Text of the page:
From Book to Leadership Program

Sometimes, it comes out of left field, completely unexpected. “Steve,” says the CEO, “I just finished reading this great book on leadership! There are some really outstanding ideas and lessons in here, and I want to get everyone onboard and implementing this. Build this into our leadership development programs, and get on my calendar to let me know what you can do.”

Okay, so I did not really have that exact conversation, but I have had a good dozen similar sorts of conversations and requests over the years to build programs around executives’ favorite books on leadership. I have responded to requests for “From Good to Great,” “The Leadership Pipeline,” “It’s Your Ship,” “Execution,” “Jack: Straight from the Gut,” and many more. All of these were great books full of good wisdom and advice. They were also big problems, from an instructional design point of view.

One of the most difficult challenges a training manager can be faced with is the passion of a senior exec for the latest book about leadership. This is a subtle challenge, and a lot of learning leaders and instructional designers don’t even realize the difficulty it poses. Instead, they read the book and build it into a leadership development program in a superficial way without thinking twice. But, the challenge is this: Reading a book—even a superb one—is not the same as making personal, individual changes in leadership behavior.

It is difficult to build a book into an effective development effort that actually changes learners’ behaviors on the job. Leadership and business books are (usually) about leadership style and philosophy, specific stories and situations, and the lessons learned from experience. They contain principles and advice. This is fine, but we need to know that each person will take something different away from a book, and that each person needs something different at any given time and place in his or her leadership career. Making everyone read the CEO’s favorite book can easily backfire. A lot of people who read it will not draw the same lessons that the CEO did. Quite a few people will skim the book or get a summary, and many won’t even read it at all.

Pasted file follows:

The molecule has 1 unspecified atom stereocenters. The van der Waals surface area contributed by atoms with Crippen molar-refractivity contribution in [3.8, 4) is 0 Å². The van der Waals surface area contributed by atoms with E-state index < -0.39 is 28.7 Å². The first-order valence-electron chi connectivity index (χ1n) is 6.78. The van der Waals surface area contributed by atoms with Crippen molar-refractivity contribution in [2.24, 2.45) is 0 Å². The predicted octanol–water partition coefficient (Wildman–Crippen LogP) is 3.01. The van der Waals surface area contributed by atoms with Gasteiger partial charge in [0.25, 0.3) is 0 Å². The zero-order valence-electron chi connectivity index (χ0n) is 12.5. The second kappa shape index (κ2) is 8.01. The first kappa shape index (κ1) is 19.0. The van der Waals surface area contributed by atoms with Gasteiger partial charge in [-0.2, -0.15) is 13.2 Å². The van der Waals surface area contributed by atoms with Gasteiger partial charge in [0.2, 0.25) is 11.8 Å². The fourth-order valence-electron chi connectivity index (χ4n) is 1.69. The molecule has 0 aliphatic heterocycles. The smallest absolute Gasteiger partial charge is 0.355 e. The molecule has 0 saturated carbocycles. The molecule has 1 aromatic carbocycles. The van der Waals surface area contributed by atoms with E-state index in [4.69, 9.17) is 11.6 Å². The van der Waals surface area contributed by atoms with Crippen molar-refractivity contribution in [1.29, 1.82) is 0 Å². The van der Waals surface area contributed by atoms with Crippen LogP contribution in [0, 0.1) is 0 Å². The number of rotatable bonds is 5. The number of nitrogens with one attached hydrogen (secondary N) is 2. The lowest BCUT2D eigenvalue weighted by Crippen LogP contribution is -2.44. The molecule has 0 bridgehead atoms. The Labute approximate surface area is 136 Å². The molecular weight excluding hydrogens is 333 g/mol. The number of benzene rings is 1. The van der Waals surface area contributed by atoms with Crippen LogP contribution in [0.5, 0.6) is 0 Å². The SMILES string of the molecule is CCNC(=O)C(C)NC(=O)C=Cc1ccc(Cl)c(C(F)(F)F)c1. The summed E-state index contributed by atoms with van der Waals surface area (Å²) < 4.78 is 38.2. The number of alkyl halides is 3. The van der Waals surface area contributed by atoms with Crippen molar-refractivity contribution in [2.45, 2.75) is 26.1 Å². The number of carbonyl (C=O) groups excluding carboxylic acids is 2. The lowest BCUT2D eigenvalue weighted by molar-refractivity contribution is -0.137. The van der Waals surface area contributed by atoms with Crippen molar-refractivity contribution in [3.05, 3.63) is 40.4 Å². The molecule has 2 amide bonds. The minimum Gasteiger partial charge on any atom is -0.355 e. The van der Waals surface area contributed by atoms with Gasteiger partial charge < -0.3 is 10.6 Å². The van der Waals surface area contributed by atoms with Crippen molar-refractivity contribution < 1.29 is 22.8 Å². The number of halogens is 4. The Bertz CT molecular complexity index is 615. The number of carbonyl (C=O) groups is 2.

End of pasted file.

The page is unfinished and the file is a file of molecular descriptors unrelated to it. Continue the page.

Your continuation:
Instructional Design Process – From Book to Development Program

The positive side of the book request is that there really is a way to use a favored business book to promote leadership development. These days, many corporate learning experts would suggest that an informal learning approach would be most effective. With that in mind, here is a suggested process for using a book as the organizing kernel for a leadership development effort.

  1. Read the book. Read the book and draw out what you think the key points might be for leaders in your organization. Answer the question, “Why is this relevant for us right now and what can we really use?” Make a list of key points to address this question. Then, go back and compare notes with the requestor. Big differences in the lists might indicate difficulty or misalignment between your understanding and the executive’s regarding the organization’s needs.